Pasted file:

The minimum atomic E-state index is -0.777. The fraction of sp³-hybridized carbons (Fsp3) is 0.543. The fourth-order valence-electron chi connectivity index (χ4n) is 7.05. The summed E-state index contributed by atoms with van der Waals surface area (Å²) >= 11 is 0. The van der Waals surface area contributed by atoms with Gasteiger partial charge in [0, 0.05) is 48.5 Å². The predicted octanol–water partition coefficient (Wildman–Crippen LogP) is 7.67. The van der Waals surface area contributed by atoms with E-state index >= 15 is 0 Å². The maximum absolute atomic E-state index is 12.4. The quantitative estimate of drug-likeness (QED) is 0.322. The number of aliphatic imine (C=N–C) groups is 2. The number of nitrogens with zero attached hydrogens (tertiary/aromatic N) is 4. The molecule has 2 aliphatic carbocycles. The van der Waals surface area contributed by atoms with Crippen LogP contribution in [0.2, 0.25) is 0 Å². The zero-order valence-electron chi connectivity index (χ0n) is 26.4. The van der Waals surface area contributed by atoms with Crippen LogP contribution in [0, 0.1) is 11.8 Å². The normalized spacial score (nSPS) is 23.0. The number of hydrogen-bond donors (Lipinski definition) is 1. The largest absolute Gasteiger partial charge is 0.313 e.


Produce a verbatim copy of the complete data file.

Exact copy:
The minimum atomic E-state index is -0.777. The fraction of sp³-hybridized carbons (Fsp3) is 0.543. The fourth-order valence-electron chi connectivity index (χ4n) is 7.05. The summed E-state index contributed by atoms with van der Waals surface area (Å²) >= 11 is 0. The van der Waals surface area contributed by atoms with Gasteiger partial charge in [0, 0.05) is 48.5 Å². The predicted octanol–water partition coefficient (Wildman–Crippen LogP) is 7.67. The van der Waals surface area contributed by atoms with E-state index >= 15 is 0 Å². The maximum absolute atomic E-state index is 12.4. The quantitative estimate of drug-likeness (QED) is 0.322. The number of aliphatic imine (C=N–C) groups is 2. The number of nitrogens with zero attached hydrogens (tertiary/aromatic N) is 4. The molecule has 2 aliphatic carbocycles. The van der Waals surface area contributed by atoms with Crippen LogP contribution in [0.2, 0.25) is 0 Å². The zero-order valence-electron chi connectivity index (χ0n) is 26.4. The van der Waals surface area contributed by atoms with Crippen LogP contribution in [0, 0.1) is 11.8 Å². The normalized spacial score (nSPS) is 23.0. The number of hydrogen-bond donors (Lipinski definition) is 1. The largest absolute Gasteiger partial charge is 0.313 e.